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On the Spot: The Language of Mission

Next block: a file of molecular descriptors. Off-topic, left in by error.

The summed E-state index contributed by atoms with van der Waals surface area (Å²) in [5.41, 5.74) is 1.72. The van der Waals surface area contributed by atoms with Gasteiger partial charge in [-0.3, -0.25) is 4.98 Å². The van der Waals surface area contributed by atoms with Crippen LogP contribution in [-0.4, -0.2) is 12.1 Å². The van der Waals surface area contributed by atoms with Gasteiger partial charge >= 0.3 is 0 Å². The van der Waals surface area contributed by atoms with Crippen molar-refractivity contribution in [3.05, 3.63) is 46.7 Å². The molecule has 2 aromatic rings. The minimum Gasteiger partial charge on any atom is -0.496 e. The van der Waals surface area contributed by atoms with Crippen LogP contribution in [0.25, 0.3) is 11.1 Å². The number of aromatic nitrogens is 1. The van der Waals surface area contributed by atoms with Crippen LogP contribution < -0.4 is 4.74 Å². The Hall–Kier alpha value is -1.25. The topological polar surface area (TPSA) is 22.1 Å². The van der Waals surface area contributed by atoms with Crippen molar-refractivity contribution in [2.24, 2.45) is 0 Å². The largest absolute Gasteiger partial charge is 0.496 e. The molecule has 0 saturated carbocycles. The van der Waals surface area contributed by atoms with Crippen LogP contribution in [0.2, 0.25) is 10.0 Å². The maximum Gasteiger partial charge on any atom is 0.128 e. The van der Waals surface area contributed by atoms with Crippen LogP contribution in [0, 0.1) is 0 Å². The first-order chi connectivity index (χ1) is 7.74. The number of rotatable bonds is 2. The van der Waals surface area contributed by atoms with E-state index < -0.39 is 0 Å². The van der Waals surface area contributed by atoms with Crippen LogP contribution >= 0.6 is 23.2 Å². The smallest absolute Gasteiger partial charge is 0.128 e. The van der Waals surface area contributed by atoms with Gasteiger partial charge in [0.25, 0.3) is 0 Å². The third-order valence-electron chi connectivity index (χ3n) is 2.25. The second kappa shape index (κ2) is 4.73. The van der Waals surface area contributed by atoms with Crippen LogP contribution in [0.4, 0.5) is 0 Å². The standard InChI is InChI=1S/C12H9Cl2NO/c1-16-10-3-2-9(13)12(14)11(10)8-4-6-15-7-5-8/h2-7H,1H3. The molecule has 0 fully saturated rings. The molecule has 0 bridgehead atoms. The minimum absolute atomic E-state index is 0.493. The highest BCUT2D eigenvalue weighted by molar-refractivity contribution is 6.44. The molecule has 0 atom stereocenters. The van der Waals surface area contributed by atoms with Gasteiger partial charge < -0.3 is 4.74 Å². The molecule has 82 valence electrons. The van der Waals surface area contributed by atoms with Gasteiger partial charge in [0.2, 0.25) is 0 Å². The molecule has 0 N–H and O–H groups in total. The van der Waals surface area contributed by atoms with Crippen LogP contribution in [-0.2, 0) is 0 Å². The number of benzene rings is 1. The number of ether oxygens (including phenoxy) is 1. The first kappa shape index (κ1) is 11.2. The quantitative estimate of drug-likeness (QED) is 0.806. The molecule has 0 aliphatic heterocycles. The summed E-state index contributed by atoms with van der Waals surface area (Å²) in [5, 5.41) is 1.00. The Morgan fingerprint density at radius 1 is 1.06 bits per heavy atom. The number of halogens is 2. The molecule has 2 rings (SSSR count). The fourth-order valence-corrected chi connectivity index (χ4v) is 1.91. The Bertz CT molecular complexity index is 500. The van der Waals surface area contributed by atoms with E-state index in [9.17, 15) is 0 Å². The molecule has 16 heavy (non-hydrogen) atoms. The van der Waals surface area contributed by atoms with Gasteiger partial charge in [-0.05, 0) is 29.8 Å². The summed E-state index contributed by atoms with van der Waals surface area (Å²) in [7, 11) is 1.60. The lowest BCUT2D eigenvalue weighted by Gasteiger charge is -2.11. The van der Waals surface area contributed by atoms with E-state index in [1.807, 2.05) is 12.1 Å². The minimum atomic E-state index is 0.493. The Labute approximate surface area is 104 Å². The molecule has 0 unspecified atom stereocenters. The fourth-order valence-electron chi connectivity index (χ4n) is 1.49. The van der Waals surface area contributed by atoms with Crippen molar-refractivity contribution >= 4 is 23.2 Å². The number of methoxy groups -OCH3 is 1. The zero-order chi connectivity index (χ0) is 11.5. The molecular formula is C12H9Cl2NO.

‘On the Spot’ aims to highlight some of the complex positions, questions and comments experienced by Catechists, teachers and parents. It tries to outline the knowledge necessary to be faithful to Church teaching and which will best help those we teach who call us to account for the hope that is in us. [cf I Peter 3:15] This time we consider the relationship between the words we use for mission and the reality that underlies them. Somewhere in England a small group of people meet for Mass each Sunday. Some of them are Catholics who belong to the Ordinariate of Our Lady of Walsingham; others are Diocesan Catholics who have found their way to the group for a variety of reasons. All are committed to the Mission of the Church - to bring people closer to God and guide them to share the life of grace in the Holy Trinity. During the course of a meeting to discuss how to further and develop this work, it soon became apparent that the ex-Anglicans had a somewhat different outlook on 'mission' from those who had been part of the Catholic Church for a longer time. 'Mission' for them meant evangelisation and practical support; the proclamation of the Gospel in word and action to the whole local community, Christian or not, in which they found themselves. For the Catholics of longer standing, although this outlook was certainly included, 'mission' was a term more likely to evoke the concept of outreach to those Catholics who no longer practise their faith. The term ‘mission’, so widely used among Catholics, one with which all were familiar, was not resting on a shared understanding to the extent we had expected. The status of the Church of England as the national church had given those who were once part of it a sense of responsibility towards the wider community so that there was little distinction of thought between those who belonged as a result of Baptism and those who simply lived in the Parish. For the Diocesan Catholics, living with echoes of persecution and marginalisation from the past, there was arguably a more conspicuous sense of being part of a larger family. Those members of the family who had wandered away from it were sorely missed, and were the first to come to mind when mission was mentioned, though a wider outreach was also included. This is perhaps too blunt a description of the viewpoints and does not do justice to the depth of discussion or the nuances of understanding, but there was a degree of substance to it that had to be addressed. It was a useful indication of how even those who are most closely bound through belief can hold a significantly different understanding of the language we use in both evangelisation and catechesis. At least when we speak with the lapsed, we can assume a certain level of familiarity with the terms we use, but in speaking with other Christians, that is not necessarily so, and naturally with those who have had minimal contact with Christianity, we cannot assume very much understanding at all.